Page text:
Run, Crasstalk, Run! – Part II

Marathon Runners

The first installment in this series covered some basic running tips that helped me get started. Now it’s time to Get Serious. Here are the tips that have helped me get to my next running level.

Set realistic goals.
Once I got my time down to 12-minute miles, I set a goal to get down to 11-minute miles. Once I hit 11, I revised my goal down to 10. If I had tried to go all the way from 12 to 10 I may have given up because it’s too big of a chunk to shave off.

Find a buddy.
It’s harder to blow off a day of running when your crew are all planning on going. It also helps to run with a few people who are faster than you. It forces you to try to keep up.

Use technology.
I love my Garmin Forerunner GPS. I like being able to look at my lap pace while i run and making adjustments on the fly. (I don’t use the heart rate monitor, though.) I also like running with compression sleeves. It may all be in my head, but I feel less cramping and calf fatigue, particularly during longer runs.

Up your mileage.
I noticed a bigger difference in my 5k time when I started running 4 miles 3x a week instead of trying to run 5k 3x a week super fast.

Don’t be afraid to try a run/walk combo for your first half or full marathon.
I recommend this book by Jeff Galloway and his method. It can be easy to get discouraged when you start getting into 7+ mile runs in your training, and a 3/1 run/walk ratio helped make the longer runs bearable.

It’s a race!
There is no day quite like race day. There’s excitement in the air, a feeling of camaraderie with thousands of people, and long lines at the port-a-potty before start time. It’s hard to pace yourself during that first mile, but if you do, it feels amazing to pass a whole bunch of people in the last 1/10 of a mile.

Listen to your body.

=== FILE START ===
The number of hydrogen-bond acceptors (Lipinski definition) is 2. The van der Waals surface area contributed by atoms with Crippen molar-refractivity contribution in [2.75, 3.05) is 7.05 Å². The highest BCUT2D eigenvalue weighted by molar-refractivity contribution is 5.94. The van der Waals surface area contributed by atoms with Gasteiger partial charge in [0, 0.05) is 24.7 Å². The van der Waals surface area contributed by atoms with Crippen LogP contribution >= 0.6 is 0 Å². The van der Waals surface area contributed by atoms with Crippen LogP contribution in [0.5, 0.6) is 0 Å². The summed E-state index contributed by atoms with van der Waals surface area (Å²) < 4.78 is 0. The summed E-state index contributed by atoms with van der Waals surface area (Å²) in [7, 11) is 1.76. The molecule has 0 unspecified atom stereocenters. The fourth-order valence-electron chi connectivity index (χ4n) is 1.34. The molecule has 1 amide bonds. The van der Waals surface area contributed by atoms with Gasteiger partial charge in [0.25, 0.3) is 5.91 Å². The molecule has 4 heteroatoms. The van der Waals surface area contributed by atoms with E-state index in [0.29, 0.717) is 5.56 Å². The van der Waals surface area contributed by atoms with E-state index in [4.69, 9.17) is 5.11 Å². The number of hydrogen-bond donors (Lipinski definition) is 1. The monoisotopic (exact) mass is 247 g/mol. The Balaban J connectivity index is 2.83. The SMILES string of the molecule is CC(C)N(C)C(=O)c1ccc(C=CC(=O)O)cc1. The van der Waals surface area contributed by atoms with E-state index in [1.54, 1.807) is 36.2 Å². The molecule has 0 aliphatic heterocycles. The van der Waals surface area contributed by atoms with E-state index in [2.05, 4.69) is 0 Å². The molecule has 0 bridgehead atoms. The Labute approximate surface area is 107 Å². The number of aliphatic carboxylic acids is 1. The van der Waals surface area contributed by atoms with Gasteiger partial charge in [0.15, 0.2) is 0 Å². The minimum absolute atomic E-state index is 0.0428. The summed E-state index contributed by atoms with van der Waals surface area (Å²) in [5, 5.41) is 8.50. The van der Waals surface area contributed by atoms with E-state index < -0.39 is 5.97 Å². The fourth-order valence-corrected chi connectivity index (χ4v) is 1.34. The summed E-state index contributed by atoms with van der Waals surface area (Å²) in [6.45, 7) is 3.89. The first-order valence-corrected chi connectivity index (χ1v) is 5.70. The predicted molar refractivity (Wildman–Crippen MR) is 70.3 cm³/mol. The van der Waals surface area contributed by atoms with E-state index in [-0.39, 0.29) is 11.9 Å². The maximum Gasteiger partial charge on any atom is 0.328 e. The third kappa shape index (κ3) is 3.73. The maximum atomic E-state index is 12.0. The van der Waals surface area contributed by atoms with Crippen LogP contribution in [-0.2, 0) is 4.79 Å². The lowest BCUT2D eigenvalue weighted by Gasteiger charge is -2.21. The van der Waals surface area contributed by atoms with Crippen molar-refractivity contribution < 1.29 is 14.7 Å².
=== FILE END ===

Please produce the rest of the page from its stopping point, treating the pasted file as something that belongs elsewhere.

After a few injuries, I’ve learned that pain is my body’s way of letting me know something’s not right. There are different types of pain, and sometimes it’s just soreness or tired muscles, but there’s not shame in stopping and walking for a minute, five minutes, or the rest of the way. Also, if you switch shoes and you notice pain in a new spot, STOP. My worst injury was caused by switching running shoes (while I was still heel-striking) and running through knee pain. If you do decide to make the switch to mid/forefoot running, your calves will be incredibly sore the day after that first run, so make sure you ice them down and take it easy with your mileage.

Mind the variables.
Some days I feel like I am running effortlessly, and other days feel like a slog. For me, the optimal running conditions are about 65 degrees and 50% humidity. In the Florida summers, I get to run in about 78 degree heat and 80% humidity, which adds about a minute to my per-mile pace. Also, being hydrated before my runs is very important. TMI alert: I check that my pee is almost clear before I go for a run. Also, I could write a few hundred words on what to eat before runs, but if I am going out for a 5k or 4 miles, I usually have half a banana or a slice of toast with peanut butter. Not getting enough sleep the night before will also affect how my run feels, so I try not to beat myself up if I have days where I am just slow.

My goals for the fall are to run a half-marathon with no walks (except walking through the water stations) and breaking 29 minutes in a timed 5k race. Do you have any tips or goals that have helped you become a better runner?

Photo by on Flickr.

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